This coffee table has been sitting in my workspace for years. YEARS! It’s such a cool piece though. There are 6 drawers total, 3 on one side and 3 on the opposite side. Without further ado, here’s my coffee table makeover idea!
Find more Black Painted Furniture here!
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This is what it looked like a few weeks ago. I did a terrible job of sanding the top a few years ago. And then it just sat there, collecting dust, and came with us when we moved from Minnesota to Idaho in 2020.
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- Krud Kutter
- 220 Grit Sandpaper
- Tack Cloth for Cleaning Dust
- Clear Shellac
- Pre Taped Plastic and Painters Tape
- Country Chic Paint in Liquorice (Black Chalk Paint)
- My Favorite WaterBased Polyurethane – Matte and Satin Mixed
- Fine Grit Foam Sanding Pad for SurfPrep Sander
- Lint Free Rags
- Foam Sponge and Pantyhose for Topcoat
- New Black Knobs
- Nail Gun
- Electric Screwdriver
- SurfPrep Sander (Use code RAY10 to get 10% off your order)
- Shop Vac
- Fuji Q4 Paint Sprayer
- Staalmeester Paint Brush (Touch up paint inside drawers)
- Country Chic Paint Brush (Whitewash)
- Misting Bottle (Whitewash)
Black Painted Coffee Table Makeover
- Paint Black
- Topcoat Black Chalk Paint
- Whitewash Top
- Topcoat Whitewash
Step 1: Prep
Fix Drawer Track
A drawer track had come loose, so I nailed it back into place.
Then I removed the knobs with my handy dandy electric screwdriver.
And of course, I cleaned off all of the dust and scraped off the gunk and grime. I had to bust out the razor blade because it was so bad. Haha
Then when it was all cleaned off, I got it dirty again.
Click here to learn more about How to Clean Furniture Before Painting.
I sanded the top with 220 grit sandpaper. Like I said earlier, I had done a terrible job of sanding it before, and there were swirl marks all over.
And then after sitting for a few years, there were some marks that I wanted to get out as well.
Learn all about The Importance of Sanding Before Painting Furniture here!
This top is a veneer, so I couldn’t get all of the swirl marks back out without sanding too much. So I just did the best that I could, and called it good.
While I was at it, I sanded inside the drawers too.
And I scuff-sanded the rest of the table as well.
Then I cleaned up all of the dust again.
And I sprayed 2 coats of clear shellac over the entire thing.
Read all about The Best Primer for Painting Furniture (and How to Choose the Right One) here!
When the shellac was dry I taped off the top.
Step 2: Paint Black
And then I loaded my paint sprayer with some black chalk paint. Country Chic Paint is some of my favorite chalk paint.
Learn everything you need to know about chalk painting furniture here!
It’s thick, so I thinned it out with some water.
Then I sprayed it onto the coffee table.
I recently also tried spraying Coal Black Fusion Mineral Paint in my sprayer on this Flat File Cabinet Makeover and I love how it turned out!
It took 2 coats to get everything painted. I also touched up the paint on the inside of the drawers with a paintbrush.
All of that painting took about 3 hours, with only about 20 minutes of it spent actually putting the paint in the sprayer and then painting.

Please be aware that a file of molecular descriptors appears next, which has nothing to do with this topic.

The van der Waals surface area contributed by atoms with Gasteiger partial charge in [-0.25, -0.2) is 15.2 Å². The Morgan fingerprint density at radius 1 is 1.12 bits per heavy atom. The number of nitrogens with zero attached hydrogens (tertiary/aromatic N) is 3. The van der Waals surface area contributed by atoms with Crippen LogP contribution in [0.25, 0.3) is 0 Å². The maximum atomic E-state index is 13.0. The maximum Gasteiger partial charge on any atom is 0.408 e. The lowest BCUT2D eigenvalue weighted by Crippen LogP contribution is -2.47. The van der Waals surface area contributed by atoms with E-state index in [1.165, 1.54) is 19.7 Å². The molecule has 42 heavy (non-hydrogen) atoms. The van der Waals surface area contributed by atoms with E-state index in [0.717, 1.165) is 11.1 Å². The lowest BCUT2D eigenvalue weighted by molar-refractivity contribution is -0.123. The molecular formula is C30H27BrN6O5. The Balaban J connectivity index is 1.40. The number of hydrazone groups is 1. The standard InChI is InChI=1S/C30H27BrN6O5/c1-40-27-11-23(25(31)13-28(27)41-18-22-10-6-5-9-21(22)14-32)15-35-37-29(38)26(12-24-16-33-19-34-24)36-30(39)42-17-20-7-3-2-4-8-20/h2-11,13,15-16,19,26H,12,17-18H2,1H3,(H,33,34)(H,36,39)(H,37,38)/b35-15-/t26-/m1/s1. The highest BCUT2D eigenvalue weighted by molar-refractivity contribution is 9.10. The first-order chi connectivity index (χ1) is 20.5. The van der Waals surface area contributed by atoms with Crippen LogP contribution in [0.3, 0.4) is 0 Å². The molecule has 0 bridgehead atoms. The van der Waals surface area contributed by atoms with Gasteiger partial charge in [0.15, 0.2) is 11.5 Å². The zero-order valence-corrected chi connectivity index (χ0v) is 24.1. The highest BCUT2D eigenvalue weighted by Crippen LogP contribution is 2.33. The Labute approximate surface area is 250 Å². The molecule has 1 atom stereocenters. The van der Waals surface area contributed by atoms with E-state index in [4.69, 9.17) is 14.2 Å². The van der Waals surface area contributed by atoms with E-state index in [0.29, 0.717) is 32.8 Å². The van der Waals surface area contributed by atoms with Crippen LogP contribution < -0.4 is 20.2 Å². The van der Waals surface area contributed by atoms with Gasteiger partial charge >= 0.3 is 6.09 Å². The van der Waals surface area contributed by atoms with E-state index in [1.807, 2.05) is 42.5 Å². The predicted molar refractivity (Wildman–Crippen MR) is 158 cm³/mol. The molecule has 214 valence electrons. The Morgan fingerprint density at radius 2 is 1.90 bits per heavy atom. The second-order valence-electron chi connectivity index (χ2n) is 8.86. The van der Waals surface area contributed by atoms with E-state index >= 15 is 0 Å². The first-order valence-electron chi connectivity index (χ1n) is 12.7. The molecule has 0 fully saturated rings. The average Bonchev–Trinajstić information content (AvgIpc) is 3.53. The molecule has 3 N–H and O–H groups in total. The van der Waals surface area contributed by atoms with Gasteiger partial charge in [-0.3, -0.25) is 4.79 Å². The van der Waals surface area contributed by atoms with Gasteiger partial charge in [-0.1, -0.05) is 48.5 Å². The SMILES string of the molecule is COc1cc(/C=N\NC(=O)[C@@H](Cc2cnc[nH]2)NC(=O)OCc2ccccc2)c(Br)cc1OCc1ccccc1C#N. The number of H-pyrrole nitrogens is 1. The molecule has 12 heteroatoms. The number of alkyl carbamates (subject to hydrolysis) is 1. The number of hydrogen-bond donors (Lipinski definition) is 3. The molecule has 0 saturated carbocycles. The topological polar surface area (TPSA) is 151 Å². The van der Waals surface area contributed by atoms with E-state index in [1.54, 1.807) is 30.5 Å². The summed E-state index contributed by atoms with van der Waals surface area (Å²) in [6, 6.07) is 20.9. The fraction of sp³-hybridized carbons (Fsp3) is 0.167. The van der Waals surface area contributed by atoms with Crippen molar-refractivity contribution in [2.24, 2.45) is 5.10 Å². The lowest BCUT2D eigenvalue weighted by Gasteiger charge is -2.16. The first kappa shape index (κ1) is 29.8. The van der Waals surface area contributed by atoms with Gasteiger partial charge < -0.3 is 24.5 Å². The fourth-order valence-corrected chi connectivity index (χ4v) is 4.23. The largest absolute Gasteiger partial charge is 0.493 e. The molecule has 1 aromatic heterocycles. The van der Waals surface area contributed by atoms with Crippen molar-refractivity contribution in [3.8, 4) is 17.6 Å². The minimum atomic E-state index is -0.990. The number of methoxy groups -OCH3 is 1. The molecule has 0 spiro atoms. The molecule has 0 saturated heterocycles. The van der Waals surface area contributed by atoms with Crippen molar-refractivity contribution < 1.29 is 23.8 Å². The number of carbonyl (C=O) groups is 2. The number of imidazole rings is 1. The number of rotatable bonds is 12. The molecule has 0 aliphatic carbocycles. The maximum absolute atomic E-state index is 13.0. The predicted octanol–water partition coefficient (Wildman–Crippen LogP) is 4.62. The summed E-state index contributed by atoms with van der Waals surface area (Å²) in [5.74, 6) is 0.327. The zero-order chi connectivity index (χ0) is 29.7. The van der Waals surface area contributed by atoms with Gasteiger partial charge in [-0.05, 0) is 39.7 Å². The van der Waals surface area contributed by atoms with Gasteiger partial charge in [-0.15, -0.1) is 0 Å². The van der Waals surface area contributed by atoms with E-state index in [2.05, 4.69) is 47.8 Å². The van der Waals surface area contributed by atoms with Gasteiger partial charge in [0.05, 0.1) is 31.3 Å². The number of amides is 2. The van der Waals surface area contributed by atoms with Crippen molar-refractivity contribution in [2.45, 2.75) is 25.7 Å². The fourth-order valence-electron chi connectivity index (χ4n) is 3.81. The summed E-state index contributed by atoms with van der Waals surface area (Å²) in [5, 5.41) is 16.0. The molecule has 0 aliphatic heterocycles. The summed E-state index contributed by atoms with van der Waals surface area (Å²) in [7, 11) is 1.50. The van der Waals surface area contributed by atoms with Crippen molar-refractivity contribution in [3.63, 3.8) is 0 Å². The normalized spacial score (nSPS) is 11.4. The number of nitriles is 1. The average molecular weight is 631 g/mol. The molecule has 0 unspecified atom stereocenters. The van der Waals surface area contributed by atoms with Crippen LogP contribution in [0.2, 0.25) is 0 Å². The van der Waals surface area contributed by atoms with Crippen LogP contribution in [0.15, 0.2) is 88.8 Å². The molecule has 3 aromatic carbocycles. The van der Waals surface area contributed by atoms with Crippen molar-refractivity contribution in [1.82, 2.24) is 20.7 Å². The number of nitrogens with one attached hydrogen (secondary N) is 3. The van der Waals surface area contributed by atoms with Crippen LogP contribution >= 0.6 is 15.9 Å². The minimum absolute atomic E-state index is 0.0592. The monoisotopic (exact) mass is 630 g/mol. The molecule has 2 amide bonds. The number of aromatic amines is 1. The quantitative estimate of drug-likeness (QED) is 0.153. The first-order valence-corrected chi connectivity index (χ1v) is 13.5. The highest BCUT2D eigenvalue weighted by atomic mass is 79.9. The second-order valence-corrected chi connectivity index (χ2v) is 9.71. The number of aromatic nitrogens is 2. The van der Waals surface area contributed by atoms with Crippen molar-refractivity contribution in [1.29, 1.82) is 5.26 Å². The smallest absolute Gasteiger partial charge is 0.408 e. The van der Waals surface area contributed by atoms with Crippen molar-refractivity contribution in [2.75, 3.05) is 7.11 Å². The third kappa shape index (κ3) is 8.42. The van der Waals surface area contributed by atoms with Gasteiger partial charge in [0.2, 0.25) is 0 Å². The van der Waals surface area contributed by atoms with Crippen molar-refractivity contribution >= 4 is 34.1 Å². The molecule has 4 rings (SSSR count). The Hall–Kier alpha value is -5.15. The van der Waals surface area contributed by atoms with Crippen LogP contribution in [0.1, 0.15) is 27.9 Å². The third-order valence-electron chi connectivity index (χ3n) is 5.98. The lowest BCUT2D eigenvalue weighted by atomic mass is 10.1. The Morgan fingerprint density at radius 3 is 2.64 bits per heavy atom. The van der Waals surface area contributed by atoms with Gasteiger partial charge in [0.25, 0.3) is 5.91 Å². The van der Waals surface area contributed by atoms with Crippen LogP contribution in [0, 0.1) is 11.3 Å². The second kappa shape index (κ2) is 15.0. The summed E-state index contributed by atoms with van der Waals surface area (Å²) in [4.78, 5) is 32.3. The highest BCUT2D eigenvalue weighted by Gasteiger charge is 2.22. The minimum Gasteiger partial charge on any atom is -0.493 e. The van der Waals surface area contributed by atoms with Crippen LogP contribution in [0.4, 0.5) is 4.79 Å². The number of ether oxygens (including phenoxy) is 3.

The rest was all dry time. Haha I love spraying paint!
Step 3: Topcoat Black Paint
While that last coat of paint dried, I added some water-based poly into the paint sprayer that still had a little bit of black paint in it.
After the chalk paint was completely dry, I sprayed the black tinted polyurethane onto it.
Then I let that coat of poly dry.
Then I felt the paint. It was pretty rough feeling, so I very lightly sanded everything down with a fine grit foam pad. Just to make it feel smooth.
I cleaned up the dust, and then I sprayed 3 more coats of polyurethane.
Click here to learn How to Spray Polyurethane.
1 more all over, and then 2 more with the drawers open.
If you want to topcoat black paint by hand, here’s the best way to paint furniture black (and topcoat it) by hand!
Or you can paint furniture black with an all-in-one paint that doesn’t require a topcoat! Check out how we painted this cedar chest black without a topcoat using Heirloom Traditions Paint.
Step 4: Whitewash Top
I wasn’t a fan of how orange the wood on the top looked.
I sanded the top a little bit because there were some smudges in the shellac somehow.
And then I whitewashed the wood.
This was probably the most difficult part for me.
It was such a large space, and then the wood grain was going different ways.
And you have to work quickly with whitewash.
So I ended up doing two coats of whitewash, that looked terrible.
And then I sanded it back down to where I was almost happy with it.
Then I dry brushed a little more paint on in a couple of spots, and when those were dry I sanded them ever so lightly so you couldn’t see the brush marks.
Here’s a way better tutorial for how to whitewash furniture!
It’s not perfect by any means.
Step 5: Topcoat Whitewash
Then I used a foam sponge and some pantyhose to topcoat the top by hand.
And I put the drawers back in.
And put on some new knobs.
And here’s what it looks like now!
What do you think??
And why did I let this thing sit on the sidelines for so long?
It wasn’t hard at all! It took a couple of days, including all of the dry time.
And I was able to embrace the bad sanding job on the top. You can only barely see the swirl marks here and there, but it mostly just looks rustic. Haha
I probably spent around $75 for the coffee table and then around $65 on supplies. And around $2000 in tools. Hahaha
Anyway, I’ll be back next Friday with another new makeover!
More Coffee Table Makeovers
- The Shiplap Coffee Table with a Painted Weathered Wood Top
- Printmaker’s Farmhouse Industrial Coffee Table
- Rustic Wood Coffee Table
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